The marshals watched as the women began to sob and hug the necks of their men. Deputy Marshal Manning was the first to see Pitts raise his free hand from Melissa’s skirts grasping a pistol. Loring saw a shadow, Lambert heard a noise, Pitts snarled, “Hands up, gentlemen!” and Gosling said, “Well, I didn’t believe they’d try it,” as he stood up reaching for his gun. Two shots left him lying on top of Lambert and Manning.
Loring simultaneously left his seat and fired towards the prisoners. Manning extricated himself from Gosling’s body and also fired. Lambert reported afterward that “the reports were incessant, and the smoke soon filled the sight so that it was impossible to distinguish features or forms .… I never heard bullets whistle or hit like they did in that car the night poor Hal Gosling was killed ….”
Manning shot Yeager in the neck before his gun jammed, forcing Manning to take a pencil from his vest and punch out the spent casings. Loring emptied and reloaded and emptied his gun again just as the prisoners charged him, getting his face scorched by a passing bullet. The train conductor barreled into the car with a handgun and shot grandmother Drown as she swung a pistol his direction. Rosa Yeager took a stray bullet.
The two shackled felons jumped from the moving train, tumbled into the grass and found their feet. From the first class coach, Colonel Mayfield of Kansas fired a shot at the running fugitives. They didn’t get far; Pitts had from three to seven slugs in him. Yeager picked up a sharp-edged rock and shattered Pitts’ wrist to free himself from his partner.
Back on the train, Loring and Lambert took stock of the situation. Gosling lay dead with a bullet behind his left ear and in his back. Elizabeth Drown was dying from a stomach wound. Rosa Yeager lay unconscious with a bullet in her thigh. The conductor’s forehead was grazed. Deputy Manning was bleeding badly from wounds in his neck and shoulder. Lambert estimated that at least 50 shots had been fired.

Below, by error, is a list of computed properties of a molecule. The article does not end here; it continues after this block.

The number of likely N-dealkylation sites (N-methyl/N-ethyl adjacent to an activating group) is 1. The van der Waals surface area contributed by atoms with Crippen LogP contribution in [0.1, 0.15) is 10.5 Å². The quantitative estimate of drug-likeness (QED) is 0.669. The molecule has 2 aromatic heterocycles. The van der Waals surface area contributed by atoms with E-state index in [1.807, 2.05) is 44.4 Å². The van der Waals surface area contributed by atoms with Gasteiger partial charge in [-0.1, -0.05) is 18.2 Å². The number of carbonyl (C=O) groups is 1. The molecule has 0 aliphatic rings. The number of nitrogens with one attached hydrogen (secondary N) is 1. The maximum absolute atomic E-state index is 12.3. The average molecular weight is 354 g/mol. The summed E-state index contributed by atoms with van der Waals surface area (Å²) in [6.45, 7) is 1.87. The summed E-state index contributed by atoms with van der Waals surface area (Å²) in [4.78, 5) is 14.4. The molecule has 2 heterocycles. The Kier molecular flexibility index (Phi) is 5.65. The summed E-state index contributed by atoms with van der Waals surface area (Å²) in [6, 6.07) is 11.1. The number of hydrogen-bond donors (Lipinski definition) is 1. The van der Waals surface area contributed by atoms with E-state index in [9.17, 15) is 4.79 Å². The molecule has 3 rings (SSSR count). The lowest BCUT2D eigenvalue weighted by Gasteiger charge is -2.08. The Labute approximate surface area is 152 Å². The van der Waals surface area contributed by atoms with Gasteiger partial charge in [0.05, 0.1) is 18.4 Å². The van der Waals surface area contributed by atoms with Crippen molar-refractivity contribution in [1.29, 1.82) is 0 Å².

Marshal Loring, the only one not injured, took command. The train was stopped, a quick unfruitful search was made ,and then it then continued on to New Braunfels. The injured were taken care of and the living members of the Helotes bunch turned over to the sheriff. Lambert and Loring took Gosling’s body on to San Antonio arriving at 11 p.m.
Three posses were formed to find the escapees. One was led by Loring and another by Gosling’s friend Texas Ranger Capt. Josephus Shely. It was Capt. Shely who found Yeager the next morning. With bullet holes in his neck and shoulder, he led the posse to Pitts’ body, his severed hand lying next to him. The posse decided to jail Yeager in New Braunfels, for feelings were running high in San Antonio — talk of lynching had made its way to New Braunfels by the end of the day, and the sheriff posted 16 deputies to guard the prisoners. A preliminary hearing was held in New Braunfels on February 27, six days after the train escape. Charged with the murder of Marshal Gosling were: Charles Yeager, Celestine Yeager, Rosa Yeager, Emile Kraut, Carl Kraut, William Harleman, Carroll Brannon, T.J. Scott, Annie Scott, and Melissa Pitts. The wheels of justice had moved quickly.
Elizabeth Drown died the night of the escape. She and her grandson, James Pitts, were buried side by side in Comal Cemetery. Their gravesites are unknown; truth be told.
Sources: “Marshal Gosling’s Final Train Ride”, J.R. Sanders, 06/13/2017 Wild West Magazine; LaGrange Journal, Feb 26, 1885 and Mar 5, 1885; San Marcos Free Press, Feb 26, 1885; Denison Sunday Gazeteer, Mar 1, 1885; San Antonio Light, Feb 22, 1885; Clarksville Standard, Feb 27, 1885; Comal Cemetery Records — August 13, 1873-December 30, 1900, Sophienburg Museum & Archives.